BY DAN BROWN
656 PP.; $9.99
Dan Brown has written a succession of enormously successful thrillers, including The Da Vinci Code and others in the Robert Langdon series. You find them in airport kiosks and other such places merchandisers save for only the best of the best in popular sales. Origin is the latest in the series and may give us more proof of Brown’s enviable Midas touch.
Or will it? The book’s basic structure is serviceable, complete with a very long chase involving good guys (and their female compatriot) being pursued by malevolent forces that ends in a burst of glory. It has a suitable cast, centered on the hero, Harvard Professor Robert Langdon, a heroine, and a polymath genius who has built a computer named Winston that can do just about everything. The setting is modern-day Spain, populated by the architectural and visual masterworks of avant-garde geniuses as well as by the titans of the past. All of this is written up in a racy, comfortable style that keeps you reading faster than you knew you could, which is just as well, as it is a rather long book.
Origin’s central theme is what keeps it from becoming just another cliché. Where do we come from, and where will we go? These are questions thoughtful people have been asking ever since there were thoughtful people, according to the author, and what elevates this book above the level of a normal thriller is Brown’s effort to endow his polymath genius with answers. I shall focus on these answers and let you assume that even without them, it’s a good, fast-moving yarn if that’s what you like.
Where do we come from? First, the book disposes of the God business in ways that will be satisfactory to most humanists. Brown even uses some slogans reminiscent of ours and quotes Richard Dawkins, Daniel Dennett, and Sam Harris, among others. Creationism is not the answer, no way. It is only when the author steps into the more difficult issue of the origin of life itself that he falters.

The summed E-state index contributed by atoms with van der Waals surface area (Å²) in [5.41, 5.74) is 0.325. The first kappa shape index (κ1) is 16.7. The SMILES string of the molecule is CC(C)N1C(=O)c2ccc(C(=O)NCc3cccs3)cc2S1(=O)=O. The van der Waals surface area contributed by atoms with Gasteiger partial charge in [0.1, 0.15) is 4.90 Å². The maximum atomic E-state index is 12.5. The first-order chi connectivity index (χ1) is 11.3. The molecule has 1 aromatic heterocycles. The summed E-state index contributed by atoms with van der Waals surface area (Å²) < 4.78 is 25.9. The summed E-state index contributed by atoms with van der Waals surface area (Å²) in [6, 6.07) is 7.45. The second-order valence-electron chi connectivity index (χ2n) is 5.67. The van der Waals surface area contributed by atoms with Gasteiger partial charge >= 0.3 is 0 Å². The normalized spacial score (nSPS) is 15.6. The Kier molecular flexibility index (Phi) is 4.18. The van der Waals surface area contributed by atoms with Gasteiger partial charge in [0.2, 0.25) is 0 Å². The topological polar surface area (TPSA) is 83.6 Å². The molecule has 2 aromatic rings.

I’ve been struggling with this question, too, and have been reading and rereading Nick Lane’s The Vital Question, emphatically not an easy read. The best I can get out of Lane’s highly technical argument is that life began with an unlikely combination of building blocks that converted light into the kind of energy that propels our bodies. Like photosynthesis but for animals. If you can accept that, then Brown’s version, based on elaborate mathematical probability, is way off the mark. But it’s a nice try.
That leads us to the next question: Where will we go? Here, Brown bravely tackles the “singularity” issue. Are computers going to improve so much they don’t need us anymore, and then what will they do with us? Brown’s polymath thinks he can foretell the future by examining a huge number of probable outcomes to a given set of circumstances. Fair enough, except that the author doesn’t deal with the concept of infinity in a way I find plausible. He just jumps to a rosy outcome where humans and creatures, governed by artificial intelligence, all cooperate to fashion a utopia. Nice, but not the persuasive argument grounded in known science that we had been led to expect.
I suppose I should recommend this book because it rejects the God doctrine and does raise serious issues. Maybe nobody can answer these issues—not yet anyway. Thank you, Dan Brown, for at least entertaining them.